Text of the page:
Riot Headline Here is What Parents Think of Book Bans: EveryLibrary & Book Riot Survey Results
Our Reading Lives

When Books Give You Secondhand Emotions

Danika Ellis

Associate Editor

Danika spends most of her time talking about queer women books at the Lesbrary. Blog: The Lesbrary Twitter: @DanikaEllis

When I’m watching a TV show, I can pretty confidently say that after I finish the episode, I will probably not still be worried about the character. I may be completely sucked into the story while it’s happening, but I’m unlikely to physically feel the emotions that the character are feeling.

Books are a whole different thing. I’ve noticed over the years that I will begin to feel something—sadness, nervousness, happiness—that on reflection, I can’t place where that emotion is coming from. It doesn’t seem to relate to my current situation at all. That’s when I’ll realize that it’s because the character in the book I’m in the middle of is feeling that way. To be clear: I’m not talking about getting sucked in the story while I’m reading it. This is hours after I’ve put down a book.

It’s also not just that I’m reading a sad book and that makes me sad. It’s not sympathy. It’s like I’ve absorbed the emotions directly. The only way to shake it is to pick up the book and get past that part—or finish it entirely, if the whole book sets a certain mood.

My reading life has suffered a bit from this condition. Some of my favourite books are broody and melancholic, but absorbing that emotion is exhausting. The worst part is that because I find it tiring to read, I spend longer finishing the book, which drags that mood on and on. Even though I’m only reading a few pages of it a day, I’m feeling it for much longer than that. (Happy books I can gobble up quicker, but that also means that bubble is popped sooner.)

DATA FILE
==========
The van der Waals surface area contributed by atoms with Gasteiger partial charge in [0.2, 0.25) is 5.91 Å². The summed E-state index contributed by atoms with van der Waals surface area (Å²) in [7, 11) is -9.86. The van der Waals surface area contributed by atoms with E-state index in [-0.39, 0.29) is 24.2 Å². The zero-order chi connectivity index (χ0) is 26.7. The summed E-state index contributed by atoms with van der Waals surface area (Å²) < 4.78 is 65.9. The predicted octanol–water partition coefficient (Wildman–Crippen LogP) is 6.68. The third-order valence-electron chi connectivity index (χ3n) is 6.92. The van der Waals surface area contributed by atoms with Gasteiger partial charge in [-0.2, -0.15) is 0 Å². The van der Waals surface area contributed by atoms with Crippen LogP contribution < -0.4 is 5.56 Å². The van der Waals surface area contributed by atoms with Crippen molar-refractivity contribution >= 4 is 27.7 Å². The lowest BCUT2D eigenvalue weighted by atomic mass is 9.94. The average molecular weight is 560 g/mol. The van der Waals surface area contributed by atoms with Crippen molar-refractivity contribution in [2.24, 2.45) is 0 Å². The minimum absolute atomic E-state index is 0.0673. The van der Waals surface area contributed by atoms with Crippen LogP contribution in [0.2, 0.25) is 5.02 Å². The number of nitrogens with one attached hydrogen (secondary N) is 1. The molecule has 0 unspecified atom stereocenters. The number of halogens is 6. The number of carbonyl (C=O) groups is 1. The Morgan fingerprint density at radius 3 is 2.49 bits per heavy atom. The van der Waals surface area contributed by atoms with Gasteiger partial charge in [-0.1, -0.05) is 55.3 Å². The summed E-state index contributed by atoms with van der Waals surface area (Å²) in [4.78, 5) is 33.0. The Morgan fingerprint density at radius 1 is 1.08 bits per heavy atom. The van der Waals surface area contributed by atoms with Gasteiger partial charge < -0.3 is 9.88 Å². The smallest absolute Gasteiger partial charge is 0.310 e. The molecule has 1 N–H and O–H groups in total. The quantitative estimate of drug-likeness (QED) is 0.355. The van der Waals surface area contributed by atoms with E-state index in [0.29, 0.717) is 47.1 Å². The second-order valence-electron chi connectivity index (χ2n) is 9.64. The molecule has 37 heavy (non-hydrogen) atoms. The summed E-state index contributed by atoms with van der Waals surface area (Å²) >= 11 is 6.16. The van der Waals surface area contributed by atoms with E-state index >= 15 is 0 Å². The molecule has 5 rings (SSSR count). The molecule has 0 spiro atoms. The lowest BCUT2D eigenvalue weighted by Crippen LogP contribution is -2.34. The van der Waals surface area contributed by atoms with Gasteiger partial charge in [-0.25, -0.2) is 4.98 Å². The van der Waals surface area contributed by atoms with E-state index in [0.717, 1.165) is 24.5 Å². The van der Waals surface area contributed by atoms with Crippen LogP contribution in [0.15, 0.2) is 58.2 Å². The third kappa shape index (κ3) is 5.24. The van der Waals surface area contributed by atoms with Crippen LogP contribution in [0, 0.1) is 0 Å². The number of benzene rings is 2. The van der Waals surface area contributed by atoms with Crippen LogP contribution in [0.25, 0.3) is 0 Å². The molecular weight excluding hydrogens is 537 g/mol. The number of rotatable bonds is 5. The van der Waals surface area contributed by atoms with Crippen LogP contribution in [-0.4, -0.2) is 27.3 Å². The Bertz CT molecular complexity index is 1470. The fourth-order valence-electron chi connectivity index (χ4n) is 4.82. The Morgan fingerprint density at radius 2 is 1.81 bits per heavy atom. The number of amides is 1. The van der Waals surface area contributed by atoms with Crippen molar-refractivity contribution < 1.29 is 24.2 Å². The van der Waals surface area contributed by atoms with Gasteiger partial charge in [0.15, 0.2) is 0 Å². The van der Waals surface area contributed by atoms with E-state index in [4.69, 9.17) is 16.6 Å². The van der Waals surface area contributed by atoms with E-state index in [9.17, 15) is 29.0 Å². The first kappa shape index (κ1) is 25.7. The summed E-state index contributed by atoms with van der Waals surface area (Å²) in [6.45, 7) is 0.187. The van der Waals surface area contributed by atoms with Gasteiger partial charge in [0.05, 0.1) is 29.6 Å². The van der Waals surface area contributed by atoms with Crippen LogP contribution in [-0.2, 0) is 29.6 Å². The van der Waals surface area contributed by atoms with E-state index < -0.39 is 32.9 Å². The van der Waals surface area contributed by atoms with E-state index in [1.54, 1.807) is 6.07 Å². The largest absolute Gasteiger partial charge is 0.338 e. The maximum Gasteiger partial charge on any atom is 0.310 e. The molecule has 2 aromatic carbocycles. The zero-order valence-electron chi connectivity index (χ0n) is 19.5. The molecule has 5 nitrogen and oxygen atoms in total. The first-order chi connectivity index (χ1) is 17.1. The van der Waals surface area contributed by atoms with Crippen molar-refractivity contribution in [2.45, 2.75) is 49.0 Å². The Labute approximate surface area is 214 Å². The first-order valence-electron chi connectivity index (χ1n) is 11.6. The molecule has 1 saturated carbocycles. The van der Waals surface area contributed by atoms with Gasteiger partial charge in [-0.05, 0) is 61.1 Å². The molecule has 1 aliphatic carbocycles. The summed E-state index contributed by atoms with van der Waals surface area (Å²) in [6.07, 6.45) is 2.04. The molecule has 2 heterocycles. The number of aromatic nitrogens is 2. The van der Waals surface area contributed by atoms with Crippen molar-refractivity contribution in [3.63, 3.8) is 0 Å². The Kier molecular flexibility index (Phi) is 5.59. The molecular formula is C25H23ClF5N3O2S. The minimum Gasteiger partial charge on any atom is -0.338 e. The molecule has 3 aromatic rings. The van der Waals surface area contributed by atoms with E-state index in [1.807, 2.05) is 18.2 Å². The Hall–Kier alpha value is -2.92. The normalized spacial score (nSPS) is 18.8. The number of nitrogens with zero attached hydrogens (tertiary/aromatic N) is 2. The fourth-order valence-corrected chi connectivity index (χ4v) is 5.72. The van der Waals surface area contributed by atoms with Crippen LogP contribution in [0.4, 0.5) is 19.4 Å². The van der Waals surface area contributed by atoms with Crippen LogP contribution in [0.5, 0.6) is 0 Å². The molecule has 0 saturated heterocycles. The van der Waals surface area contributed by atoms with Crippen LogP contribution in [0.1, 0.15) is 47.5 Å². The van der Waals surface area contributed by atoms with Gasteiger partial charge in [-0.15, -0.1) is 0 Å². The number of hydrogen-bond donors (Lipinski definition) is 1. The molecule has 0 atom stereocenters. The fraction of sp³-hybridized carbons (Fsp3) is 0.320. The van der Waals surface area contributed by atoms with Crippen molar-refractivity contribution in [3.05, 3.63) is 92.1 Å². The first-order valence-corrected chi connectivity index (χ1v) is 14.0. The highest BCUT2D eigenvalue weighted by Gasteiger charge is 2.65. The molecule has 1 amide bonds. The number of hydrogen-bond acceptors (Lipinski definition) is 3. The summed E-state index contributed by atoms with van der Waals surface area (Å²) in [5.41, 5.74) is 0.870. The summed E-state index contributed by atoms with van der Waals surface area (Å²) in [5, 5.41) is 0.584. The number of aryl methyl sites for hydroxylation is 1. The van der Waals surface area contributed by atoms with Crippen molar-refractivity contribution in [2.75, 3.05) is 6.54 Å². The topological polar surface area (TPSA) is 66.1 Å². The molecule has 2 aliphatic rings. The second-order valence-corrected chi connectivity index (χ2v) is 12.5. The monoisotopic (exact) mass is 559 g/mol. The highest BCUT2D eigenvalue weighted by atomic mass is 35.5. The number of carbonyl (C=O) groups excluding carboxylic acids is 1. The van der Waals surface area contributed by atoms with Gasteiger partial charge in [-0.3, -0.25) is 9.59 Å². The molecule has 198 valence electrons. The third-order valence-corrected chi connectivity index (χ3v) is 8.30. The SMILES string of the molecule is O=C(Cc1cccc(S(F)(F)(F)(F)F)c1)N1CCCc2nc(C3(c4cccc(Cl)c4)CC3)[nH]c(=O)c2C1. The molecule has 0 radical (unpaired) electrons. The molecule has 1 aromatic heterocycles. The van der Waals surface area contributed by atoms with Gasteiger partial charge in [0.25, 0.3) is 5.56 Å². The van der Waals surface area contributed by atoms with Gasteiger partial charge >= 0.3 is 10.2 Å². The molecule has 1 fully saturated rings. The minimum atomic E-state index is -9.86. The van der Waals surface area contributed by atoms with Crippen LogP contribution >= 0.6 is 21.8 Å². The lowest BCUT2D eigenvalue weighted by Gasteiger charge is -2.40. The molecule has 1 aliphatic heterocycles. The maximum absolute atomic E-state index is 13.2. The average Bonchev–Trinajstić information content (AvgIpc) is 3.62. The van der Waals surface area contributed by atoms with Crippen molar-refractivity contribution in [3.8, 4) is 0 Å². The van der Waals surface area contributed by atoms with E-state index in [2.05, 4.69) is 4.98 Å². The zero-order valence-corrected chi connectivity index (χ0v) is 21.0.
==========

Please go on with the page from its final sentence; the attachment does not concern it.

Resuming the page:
This does line up with how I think about the books that I’m reading versus the shows that I’m watching. I may be following a show quite closely, but usually I’m only thinking about it when I’m turning the TV on, or when I’m talking to another fan. When I’m reading a book, it’s like it’s a continuous thread in my life from when I begin it to when I finish it.

Do you remember those teen movies, where whatever book is being studied in English class has some relation to the ongoing plot? I aspire to that in my reading life. The book creates a bit of structure, a linear progression to wrap the sometimes random experiences of my days around. I carry the books I’m reading with me, literally and figuratively.

So it’s no surprise that a character’s emotions would worm their way into my own well being, but it has become an annoyance. It provides an extra nudge, aside from interest in the narrative, to pick up what I’m reading. “You’re leaving me trudging through a frozen tundra!” the character seems to admonish, while I wonder why I’m piling on the blankets today. “Read me out of this!” Sometimes I have to stop in the middle of a battle scene or some other climactic moment—I’ve arrived at my bus stop and have to go to work—and end up with a vague nervousness haunting me all day. Being giddy because of a fictional character’s romantic arc is less unpleasant, but still disconcerting.

Do you get secondhand emotions from reading? Or do I need to dial back the empathy a smidge?